Brakes Were Fine on Metro-North Train That Derailed

Alcohol breath tests also came back negative

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Carlo Allegri / Reuters

Four or five cars of the seven-car train left the tracks about 100 yards north of the station, but none entered the adjacent Hudson and Harlem rivers, the MTA said.

Based on train data, there is no indication that the brakes on the Metro-North train that crashed Sunday morning were broken, Earl Weener of the National Transportation Safety Board said at a press conference Tuesday. Metro-North had performed several brake tests on the train before the trip and found no anomalies. Further, as the train made stops along its route, it showed no sign of brake problems.

Crew members are being interviewed about the incident throughout the day. Results from crew alcohol breath tests were all negative and drug tests are still pending. The NTSB will ask other workers on the train whether they were worried about the speed of the train before the crash. The NTSB did not provide information about whether the engineer had retained a lawyer, though it did say that the man had worked for Metro-North for 15 years and had been an engineer for 10 of those years.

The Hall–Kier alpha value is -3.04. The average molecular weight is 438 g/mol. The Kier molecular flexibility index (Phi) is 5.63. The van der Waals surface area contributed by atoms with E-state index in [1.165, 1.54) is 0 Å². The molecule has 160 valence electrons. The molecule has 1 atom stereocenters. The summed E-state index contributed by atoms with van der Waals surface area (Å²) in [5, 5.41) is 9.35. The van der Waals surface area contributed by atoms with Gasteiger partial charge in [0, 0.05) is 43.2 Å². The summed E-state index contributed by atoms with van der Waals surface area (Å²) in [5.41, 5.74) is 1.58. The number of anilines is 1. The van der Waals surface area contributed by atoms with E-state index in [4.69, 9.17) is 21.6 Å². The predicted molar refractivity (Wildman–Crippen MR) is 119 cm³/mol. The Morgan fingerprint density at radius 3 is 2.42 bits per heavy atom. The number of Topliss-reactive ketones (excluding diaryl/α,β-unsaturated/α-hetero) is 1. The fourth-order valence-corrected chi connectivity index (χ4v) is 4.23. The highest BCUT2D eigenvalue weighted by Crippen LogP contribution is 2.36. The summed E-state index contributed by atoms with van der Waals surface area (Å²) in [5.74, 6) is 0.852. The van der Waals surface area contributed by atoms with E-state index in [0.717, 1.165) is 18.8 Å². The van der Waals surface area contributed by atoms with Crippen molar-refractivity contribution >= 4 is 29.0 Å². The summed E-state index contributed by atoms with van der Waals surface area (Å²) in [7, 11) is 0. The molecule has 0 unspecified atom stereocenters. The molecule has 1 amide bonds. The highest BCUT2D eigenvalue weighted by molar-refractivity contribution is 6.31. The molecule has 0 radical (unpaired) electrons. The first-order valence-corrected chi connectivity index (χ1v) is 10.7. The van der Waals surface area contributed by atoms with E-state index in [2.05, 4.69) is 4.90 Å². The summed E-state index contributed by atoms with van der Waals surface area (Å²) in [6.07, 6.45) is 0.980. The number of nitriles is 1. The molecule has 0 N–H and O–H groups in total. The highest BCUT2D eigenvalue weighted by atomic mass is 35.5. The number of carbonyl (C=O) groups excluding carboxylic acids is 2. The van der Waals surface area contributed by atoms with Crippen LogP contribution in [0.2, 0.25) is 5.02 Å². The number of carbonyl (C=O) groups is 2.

It’s too early to tell why the deadman switch — a switch the operator leaves his foot on throughout the duration of the trip and which automatically brakes if he lifts off his foot — didn’t work. The NTSB also did not release information about whether the engineer had been on his cell phone before the crash. Many critics of Metro-North have pointed out that there seemed to be no backup plan or system — such as a co-engineer or technological system — to prevent the crash if the engineer suffered health problems at the wheel.

The crash killed four people and injured more than 60. On Monday, NTSB member Weener said train engineer William Rockefeller Jr. was “consciously asleep” moments before the train he was driving reached 82 m.p.h. in a 30-m.p.h. zone when it crashed.

MORE: Engineer on Derailed Train ‘Consciously Asleep': Is That Possible?


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